Necrosis of the bone. (Contrast with inflammation in Acute Osteomyelitis)History
Osteomyelitis in adults usually presents in a patient with diabetes or/and peripheral arterial disease. Usual presentation – an ulcer or a soft tissue infection. It should be suspected in patients with with direct trauma or a history of orthopedic surgery. Most probably it can be seen in the patient with diabetes and peripheral vascular disease. If untreated it can be complicated by open fracture . Almost 27% of incidence of Osteomyelitis develop into open fracture within 3 months if untreated.Signs and symptoms
- Presentation may be delayed up to 6 weeks or more after symptom onset
- Localized bone pain
- Erythema and swelling at affected area
- Draining sinus tracts
- Decreased range of motion of adjacent joints
- Diminished blood supply
II. Contigiuous spread from soft tissue infection. Mostly if there is Diabetic Neuropathy and Peripheral Vascular Disease. This is the most common cause of the disease.
III. Hematogenous spread from bacteremia. Mostly common in children, less common in adults.
IV.Vertebral Osteomyelitis- Usually presents with back pain. It is mostly seen with IV Drug Abuse, Diabetes Mellitus, Chronic Kidney Disease, or cancer
V.Long bones, Pelvis and clavicle- rarely, but may be affected as well.
I.Best initial test: Plain x-ray
II. Best second test (if there is clinical suspicion and x-ray is negative): MRI. It is the next best test to do to determine the diagnosis of osteomyelitis. A bone scan is not a specific test in diagnosis of osteomyelitis.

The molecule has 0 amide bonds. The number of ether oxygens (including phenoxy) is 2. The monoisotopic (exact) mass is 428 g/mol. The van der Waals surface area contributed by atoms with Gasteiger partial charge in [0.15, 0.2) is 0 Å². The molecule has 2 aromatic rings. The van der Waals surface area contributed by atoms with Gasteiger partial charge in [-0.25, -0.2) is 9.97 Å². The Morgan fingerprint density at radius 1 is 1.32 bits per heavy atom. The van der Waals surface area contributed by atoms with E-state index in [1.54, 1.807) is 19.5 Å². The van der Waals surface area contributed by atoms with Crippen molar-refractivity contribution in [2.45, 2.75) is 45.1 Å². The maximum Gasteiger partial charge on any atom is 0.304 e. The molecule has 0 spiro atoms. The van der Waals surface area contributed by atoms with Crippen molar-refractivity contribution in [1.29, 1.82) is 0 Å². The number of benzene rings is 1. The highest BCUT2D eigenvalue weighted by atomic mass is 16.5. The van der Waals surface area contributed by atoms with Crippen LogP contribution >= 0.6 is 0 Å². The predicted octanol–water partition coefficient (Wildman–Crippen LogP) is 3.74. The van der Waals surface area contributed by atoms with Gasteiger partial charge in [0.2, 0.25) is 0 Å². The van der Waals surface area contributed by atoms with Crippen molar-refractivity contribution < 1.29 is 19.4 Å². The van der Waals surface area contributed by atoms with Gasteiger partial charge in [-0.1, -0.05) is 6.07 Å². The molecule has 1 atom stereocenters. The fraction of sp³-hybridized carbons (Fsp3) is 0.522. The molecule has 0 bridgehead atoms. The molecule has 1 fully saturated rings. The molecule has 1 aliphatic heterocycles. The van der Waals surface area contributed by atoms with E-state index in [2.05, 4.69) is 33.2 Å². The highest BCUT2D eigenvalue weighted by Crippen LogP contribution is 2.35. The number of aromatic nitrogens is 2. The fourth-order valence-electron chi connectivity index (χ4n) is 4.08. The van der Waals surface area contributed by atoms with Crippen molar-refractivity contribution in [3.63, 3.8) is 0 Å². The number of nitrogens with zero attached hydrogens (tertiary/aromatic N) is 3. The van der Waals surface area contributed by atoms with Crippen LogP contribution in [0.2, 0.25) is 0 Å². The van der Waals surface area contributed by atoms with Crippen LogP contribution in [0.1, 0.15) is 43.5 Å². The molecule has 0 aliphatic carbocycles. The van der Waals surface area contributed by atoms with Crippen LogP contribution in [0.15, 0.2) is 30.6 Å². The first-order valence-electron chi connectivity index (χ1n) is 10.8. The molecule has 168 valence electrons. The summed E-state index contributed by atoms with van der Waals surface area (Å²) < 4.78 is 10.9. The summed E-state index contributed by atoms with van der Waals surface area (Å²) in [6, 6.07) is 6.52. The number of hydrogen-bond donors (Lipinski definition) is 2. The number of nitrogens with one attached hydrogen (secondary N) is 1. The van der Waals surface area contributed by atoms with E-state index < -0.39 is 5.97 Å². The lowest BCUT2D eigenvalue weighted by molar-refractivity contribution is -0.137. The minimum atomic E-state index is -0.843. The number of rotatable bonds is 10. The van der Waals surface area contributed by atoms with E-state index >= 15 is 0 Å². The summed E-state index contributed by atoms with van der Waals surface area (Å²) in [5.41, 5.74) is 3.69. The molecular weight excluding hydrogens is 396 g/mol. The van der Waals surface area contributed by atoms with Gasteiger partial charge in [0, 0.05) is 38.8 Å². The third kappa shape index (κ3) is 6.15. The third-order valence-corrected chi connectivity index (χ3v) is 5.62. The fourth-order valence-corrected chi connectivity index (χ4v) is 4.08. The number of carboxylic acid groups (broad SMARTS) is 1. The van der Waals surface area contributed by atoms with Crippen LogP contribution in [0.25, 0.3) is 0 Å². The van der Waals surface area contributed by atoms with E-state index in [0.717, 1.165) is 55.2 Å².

III. Most accurate diagnostic test in this case: bone biopsy and culture
II. Signs suggestive of contiguous Wound Infection spread to bone
Persistent sinus tract
Tissue necrosis over the bone
Chronic wound overlying bone Fracture
Chronic wound overlying surgical hardware (hip implant)
III. Lab tests
These are not specific tests however they are suggestive of inflammation or infection
- Blood Cultures positive (Test Sensitivity is usually less than 50%).
- C-Reactive Protein (C-RP)- will be increased
- Erythrocyte Sedimentation Rate (ESR)- will be increased.This test is the best method of following a response to the therapy.If ESR is still markedly elevated after 4–6 weeks of therapy,- treatment is ineffective and treatment options should be reconsidered. Further treatment and possible surgical debridement maybe necessary.
IV. Most Predictive Tests of Osteomyelitis
b)Skin Ulceration over a the bony prominence
- Ulcer present over 2 weeks
- Ulcer is over 2 cm in size
- Ulcer depth exceeds 3 mm
- The earliest sign of osteomyelitis on an x-ray is the elevation of the periosteum.
- Involucrum and sequestrum of the bone are terms applied to the formation of abnormal new bone in the periosteum and chunks of bone chipped off from the infection.
- Punched-out lesions are seen in myeloma.
- Osteomyelitis usually does not have an association with bone fracture.
Staphylococcus is the most common cause of osteomyelitis. If the organism is sensitive, the first choice of treatment is oxacillin or nafcillin intravenously for 4–6 weeks. Oral antibiotics are not considered in this case.
MRSA is treated with vancomycin, linezolid, ceftaroline, or daptomycin. You cannot use oral therapy for staphylococcal osteomyelitis.
Gram-negative bacilli ( most often it is caused by Salmonella and Pseudomonas )- this the one and only
form of osteomyelitis that can be treated with oral antibiotics. However, the following criteria must be met:
- It must be confirmed with the bone biopsy that the origin of infection it is gram-negative m/o.
- The organism must be sensitive to antibiotics.